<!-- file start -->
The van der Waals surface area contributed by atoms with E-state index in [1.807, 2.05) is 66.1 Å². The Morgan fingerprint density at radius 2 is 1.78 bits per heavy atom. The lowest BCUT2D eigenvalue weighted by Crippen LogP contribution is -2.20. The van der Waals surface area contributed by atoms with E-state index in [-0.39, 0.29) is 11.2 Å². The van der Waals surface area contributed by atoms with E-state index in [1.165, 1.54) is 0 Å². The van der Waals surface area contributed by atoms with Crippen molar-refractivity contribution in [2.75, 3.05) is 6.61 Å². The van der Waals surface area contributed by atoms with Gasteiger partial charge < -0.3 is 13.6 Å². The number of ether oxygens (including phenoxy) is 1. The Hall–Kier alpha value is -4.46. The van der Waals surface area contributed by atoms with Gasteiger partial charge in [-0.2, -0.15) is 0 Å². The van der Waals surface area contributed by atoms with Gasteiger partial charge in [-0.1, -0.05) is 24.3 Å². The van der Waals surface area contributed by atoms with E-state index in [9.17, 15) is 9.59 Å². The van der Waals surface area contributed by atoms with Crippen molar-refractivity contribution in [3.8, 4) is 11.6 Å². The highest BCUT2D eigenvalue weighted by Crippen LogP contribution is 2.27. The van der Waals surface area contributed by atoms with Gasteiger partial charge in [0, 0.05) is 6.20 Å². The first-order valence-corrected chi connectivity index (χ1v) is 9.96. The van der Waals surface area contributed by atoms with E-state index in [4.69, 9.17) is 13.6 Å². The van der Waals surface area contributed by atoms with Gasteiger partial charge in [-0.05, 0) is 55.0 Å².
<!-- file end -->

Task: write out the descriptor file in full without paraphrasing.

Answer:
The van der Waals surface area contributed by atoms with E-state index in [1.807, 2.05) is 66.1 Å². The Morgan fingerprint density at radius 2 is 1.78 bits per heavy atom. The lowest BCUT2D eigenvalue weighted by Crippen LogP contribution is -2.20. The van der Waals surface area contributed by atoms with E-state index in [-0.39, 0.29) is 11.2 Å². The van der Waals surface area contributed by atoms with E-state index in [1.165, 1.54) is 0 Å². The van der Waals surface area contributed by atoms with Crippen molar-refractivity contribution in [2.75, 3.05) is 6.61 Å². The van der Waals surface area contributed by atoms with Gasteiger partial charge < -0.3 is 13.6 Å². The number of ether oxygens (including phenoxy) is 1. The Hall–Kier alpha value is -4.46. The van der Waals surface area contributed by atoms with Gasteiger partial charge in [-0.2, -0.15) is 0 Å². The van der Waals surface area contributed by atoms with Gasteiger partial charge in [-0.1, -0.05) is 24.3 Å². The van der Waals surface area contributed by atoms with E-state index in [9.17, 15) is 9.59 Å². The van der Waals surface area contributed by atoms with Crippen molar-refractivity contribution in [3.8, 4) is 11.6 Å². The highest BCUT2D eigenvalue weighted by Crippen LogP contribution is 2.27. The van der Waals surface area contributed by atoms with Gasteiger partial charge in [0, 0.05) is 6.20 Å². The first-order valence-corrected chi connectivity index (χ1v) is 9.96. The van der Waals surface area contributed by atoms with E-state index in [4.69, 9.17) is 13.6 Å². The van der Waals surface area contributed by atoms with Gasteiger partial charge in [-0.05, 0) is 55.0 Å².